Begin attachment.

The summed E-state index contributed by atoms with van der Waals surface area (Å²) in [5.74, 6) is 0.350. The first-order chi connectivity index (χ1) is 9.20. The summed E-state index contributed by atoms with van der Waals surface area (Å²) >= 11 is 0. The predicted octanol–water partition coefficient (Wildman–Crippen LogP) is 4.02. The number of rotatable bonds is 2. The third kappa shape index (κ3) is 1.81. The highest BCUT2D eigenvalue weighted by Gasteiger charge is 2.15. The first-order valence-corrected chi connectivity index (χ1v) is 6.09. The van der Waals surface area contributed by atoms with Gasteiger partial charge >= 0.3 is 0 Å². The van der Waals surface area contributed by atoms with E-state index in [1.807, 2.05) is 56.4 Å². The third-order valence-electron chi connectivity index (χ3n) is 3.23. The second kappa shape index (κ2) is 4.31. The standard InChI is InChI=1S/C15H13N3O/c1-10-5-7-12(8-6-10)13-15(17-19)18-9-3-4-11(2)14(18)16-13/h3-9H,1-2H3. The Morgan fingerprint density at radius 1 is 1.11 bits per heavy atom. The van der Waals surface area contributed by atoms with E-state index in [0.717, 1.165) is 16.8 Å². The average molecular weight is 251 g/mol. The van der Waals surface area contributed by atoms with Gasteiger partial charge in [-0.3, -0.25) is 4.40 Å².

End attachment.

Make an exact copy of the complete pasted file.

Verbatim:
The summed E-state index contributed by atoms with van der Waals surface area (Å²) in [5.74, 6) is 0.350. The first-order chi connectivity index (χ1) is 9.20. The summed E-state index contributed by atoms with van der Waals surface area (Å²) >= 11 is 0. The predicted octanol–water partition coefficient (Wildman–Crippen LogP) is 4.02. The number of rotatable bonds is 2. The third kappa shape index (κ3) is 1.81. The highest BCUT2D eigenvalue weighted by Gasteiger charge is 2.15. The first-order valence-corrected chi connectivity index (χ1v) is 6.09. The van der Waals surface area contributed by atoms with Gasteiger partial charge >= 0.3 is 0 Å². The van der Waals surface area contributed by atoms with E-state index in [1.807, 2.05) is 56.4 Å². The third-order valence-electron chi connectivity index (χ3n) is 3.23. The second kappa shape index (κ2) is 4.31. The standard InChI is InChI=1S/C15H13N3O/c1-10-5-7-12(8-6-10)13-15(17-19)18-9-3-4-11(2)14(18)16-13/h3-9H,1-2H3. The Morgan fingerprint density at radius 1 is 1.11 bits per heavy atom. The van der Waals surface area contributed by atoms with E-state index in [0.717, 1.165) is 16.8 Å². The average molecular weight is 251 g/mol. The van der Waals surface area contributed by atoms with Gasteiger partial charge in [-0.3, -0.25) is 4.40 Å².